I regularly read news stories about the next superfood that will change my life, but are they really worth splashing out on? Find out how much you could save by swapping pricey superfoods for cheaper alternatives.
Because of my background, most of the time I dismiss ‘superfoods’, but if the story is about a new moisturiser or eye cream I get sucked in. And I regularly speak to friends who want to know if they should now be following a fruit-free diet; or cutting out all carbohydrates; or ‘swilling’ coconut oil. My answer in these cases (and most others) is a resounding ‘no’.
Make savings by swapping superfoods
In this month’s Which? magazine, we looked at a range of foods that many people perceive to be healthy or that provide a supposed shortcut to be healthy. Think probiotics, free-from foods and so-called superfoods.
While ‘superfoods’ contain vitamins and minerals, so do many other foods and often in higher concentrations. The term was dreamt up by marketing execs, not nutrition experts. We worked out that you could save up to a whopping £439 a year by swapping certain ‘superfoods’ for other equally nutritious foods.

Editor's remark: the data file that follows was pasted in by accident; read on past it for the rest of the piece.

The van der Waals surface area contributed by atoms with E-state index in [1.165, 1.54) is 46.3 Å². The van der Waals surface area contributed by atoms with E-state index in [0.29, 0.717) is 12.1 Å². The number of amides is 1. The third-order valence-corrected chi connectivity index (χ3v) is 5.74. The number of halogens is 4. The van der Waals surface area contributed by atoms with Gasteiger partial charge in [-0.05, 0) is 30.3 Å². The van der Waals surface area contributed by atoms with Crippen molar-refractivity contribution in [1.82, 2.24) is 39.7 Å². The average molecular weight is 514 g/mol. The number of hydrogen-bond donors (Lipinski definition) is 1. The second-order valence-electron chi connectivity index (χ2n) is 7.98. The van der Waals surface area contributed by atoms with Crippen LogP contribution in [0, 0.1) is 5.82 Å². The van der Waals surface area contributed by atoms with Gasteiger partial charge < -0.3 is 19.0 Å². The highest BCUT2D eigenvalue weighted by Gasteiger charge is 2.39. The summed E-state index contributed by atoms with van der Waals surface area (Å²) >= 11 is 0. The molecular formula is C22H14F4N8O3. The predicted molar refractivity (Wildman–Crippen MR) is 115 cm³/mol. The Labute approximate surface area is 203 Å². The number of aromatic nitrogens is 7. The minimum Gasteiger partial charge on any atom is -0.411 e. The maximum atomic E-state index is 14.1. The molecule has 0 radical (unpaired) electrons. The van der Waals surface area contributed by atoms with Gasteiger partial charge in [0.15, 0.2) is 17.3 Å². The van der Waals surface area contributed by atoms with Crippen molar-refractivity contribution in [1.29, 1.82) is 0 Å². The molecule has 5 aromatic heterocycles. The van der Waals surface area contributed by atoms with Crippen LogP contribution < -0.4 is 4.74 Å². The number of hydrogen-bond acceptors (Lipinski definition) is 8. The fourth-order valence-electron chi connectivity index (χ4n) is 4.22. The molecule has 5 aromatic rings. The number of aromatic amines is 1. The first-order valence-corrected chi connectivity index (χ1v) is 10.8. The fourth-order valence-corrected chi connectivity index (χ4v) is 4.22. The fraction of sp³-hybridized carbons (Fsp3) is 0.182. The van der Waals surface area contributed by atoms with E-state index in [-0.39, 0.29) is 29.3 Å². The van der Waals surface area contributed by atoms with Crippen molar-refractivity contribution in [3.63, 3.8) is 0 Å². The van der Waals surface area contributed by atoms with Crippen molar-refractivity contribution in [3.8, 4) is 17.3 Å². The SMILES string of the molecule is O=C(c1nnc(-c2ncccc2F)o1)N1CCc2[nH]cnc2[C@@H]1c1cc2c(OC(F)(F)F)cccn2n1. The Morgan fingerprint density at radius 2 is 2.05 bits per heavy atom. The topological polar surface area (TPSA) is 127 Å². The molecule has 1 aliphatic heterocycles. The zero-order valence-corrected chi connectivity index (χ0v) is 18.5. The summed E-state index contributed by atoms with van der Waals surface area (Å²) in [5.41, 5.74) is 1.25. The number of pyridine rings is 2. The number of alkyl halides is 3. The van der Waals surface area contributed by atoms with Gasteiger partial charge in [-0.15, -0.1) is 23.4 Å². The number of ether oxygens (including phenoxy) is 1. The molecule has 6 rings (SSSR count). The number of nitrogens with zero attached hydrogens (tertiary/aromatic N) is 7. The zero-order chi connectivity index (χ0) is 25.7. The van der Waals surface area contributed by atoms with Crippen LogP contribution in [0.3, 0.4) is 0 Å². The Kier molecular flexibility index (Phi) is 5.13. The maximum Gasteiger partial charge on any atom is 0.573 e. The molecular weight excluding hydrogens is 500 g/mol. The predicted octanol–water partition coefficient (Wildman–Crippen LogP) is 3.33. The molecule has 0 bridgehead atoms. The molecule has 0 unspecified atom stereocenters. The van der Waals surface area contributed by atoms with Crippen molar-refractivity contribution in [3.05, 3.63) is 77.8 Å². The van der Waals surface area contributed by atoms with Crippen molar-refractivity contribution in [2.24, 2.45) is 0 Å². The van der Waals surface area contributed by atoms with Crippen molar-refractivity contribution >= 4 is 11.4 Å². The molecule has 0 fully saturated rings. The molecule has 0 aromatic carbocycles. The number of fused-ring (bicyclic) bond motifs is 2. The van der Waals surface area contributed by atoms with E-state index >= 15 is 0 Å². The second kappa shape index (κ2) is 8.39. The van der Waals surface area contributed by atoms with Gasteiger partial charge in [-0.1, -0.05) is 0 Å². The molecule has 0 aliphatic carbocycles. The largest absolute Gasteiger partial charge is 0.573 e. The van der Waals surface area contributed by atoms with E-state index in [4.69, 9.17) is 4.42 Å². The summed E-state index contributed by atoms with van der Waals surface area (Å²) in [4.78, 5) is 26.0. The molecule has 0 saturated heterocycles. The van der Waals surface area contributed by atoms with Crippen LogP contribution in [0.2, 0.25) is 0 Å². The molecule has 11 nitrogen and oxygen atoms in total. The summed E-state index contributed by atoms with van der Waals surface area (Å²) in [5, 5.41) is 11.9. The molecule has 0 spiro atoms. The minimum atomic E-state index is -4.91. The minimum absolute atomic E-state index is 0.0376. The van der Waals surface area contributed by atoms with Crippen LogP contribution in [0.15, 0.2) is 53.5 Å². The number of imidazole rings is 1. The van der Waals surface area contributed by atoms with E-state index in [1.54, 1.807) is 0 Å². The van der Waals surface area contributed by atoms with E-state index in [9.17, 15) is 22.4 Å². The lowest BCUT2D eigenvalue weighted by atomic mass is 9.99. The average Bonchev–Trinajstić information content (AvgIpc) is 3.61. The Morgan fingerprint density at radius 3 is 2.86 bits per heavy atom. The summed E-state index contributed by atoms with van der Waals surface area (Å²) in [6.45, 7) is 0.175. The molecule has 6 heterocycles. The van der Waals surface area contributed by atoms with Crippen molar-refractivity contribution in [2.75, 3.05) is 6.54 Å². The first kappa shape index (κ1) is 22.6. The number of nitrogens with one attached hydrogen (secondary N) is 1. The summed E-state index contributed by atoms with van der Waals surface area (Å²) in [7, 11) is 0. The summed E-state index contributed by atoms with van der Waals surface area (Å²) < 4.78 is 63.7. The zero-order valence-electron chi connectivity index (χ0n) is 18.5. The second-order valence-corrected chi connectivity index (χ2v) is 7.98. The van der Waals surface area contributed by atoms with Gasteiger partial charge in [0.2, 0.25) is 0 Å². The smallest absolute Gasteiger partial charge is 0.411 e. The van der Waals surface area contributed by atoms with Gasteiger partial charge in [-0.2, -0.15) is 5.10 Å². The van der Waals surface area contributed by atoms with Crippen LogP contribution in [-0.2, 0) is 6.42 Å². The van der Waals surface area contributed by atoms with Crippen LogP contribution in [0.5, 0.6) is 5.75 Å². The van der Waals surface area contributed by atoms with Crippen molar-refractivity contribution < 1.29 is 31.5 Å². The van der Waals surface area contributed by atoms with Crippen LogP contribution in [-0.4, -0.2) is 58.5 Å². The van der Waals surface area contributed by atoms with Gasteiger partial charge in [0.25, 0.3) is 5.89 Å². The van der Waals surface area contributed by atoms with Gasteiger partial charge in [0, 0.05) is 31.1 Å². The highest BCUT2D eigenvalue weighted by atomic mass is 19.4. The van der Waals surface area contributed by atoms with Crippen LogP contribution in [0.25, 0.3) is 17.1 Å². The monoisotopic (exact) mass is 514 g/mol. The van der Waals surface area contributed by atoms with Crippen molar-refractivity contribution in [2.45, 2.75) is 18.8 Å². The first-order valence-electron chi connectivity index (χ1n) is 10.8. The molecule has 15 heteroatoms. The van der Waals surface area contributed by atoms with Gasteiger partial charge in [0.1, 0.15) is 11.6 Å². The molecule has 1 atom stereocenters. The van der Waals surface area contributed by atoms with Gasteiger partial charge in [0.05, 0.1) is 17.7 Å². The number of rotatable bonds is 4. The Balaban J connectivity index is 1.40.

For example, swapping a handful of blueberries, at 69p, for a portion of two kiwis, costing half the price at 34p, will give you a weekly saving of £36.40 a year and has a similar amount of vitamins C and K. You could also save £268.32 by buying fresh sardines, costing 42p for 140g, instead of fresh salmon at £3 for 140g which also gives you a good source of polyunsaturated fatty acids EPA and DHA.
Similarly, foods labelled as ‘light’ or low-fat are not necessarily always healthier than their standard versions. If you remove fat from a food, you need to add something else back to make it palatable – often sugar.
Figures for the number of people buying free-from foods don’t correlate with figures for the number of people who have food allergies. And while free-from foods can offer a real life-line to those suffering from allergies, for many they have become a life-style choice.
These free-from foods aren’t necessarily any healthier – if you remove wheat from bread you need to replace it with several other things to ensure that the texture and taste aren’t compromised. Sometimes this can lead to higher levels of fat, less fibre or more calories. Most of the time free-from foods are also more costly than their standard counterparts.
While there’s no question that following a healthy, balanced diet can prevent illness and this means keeping your sugar, fat and salt intakes in check along with eating lots of fruit and veg, there really is no magic food that makes the difference alone.
Are there foods that you swear by? Or any other tips you have to staying healthy?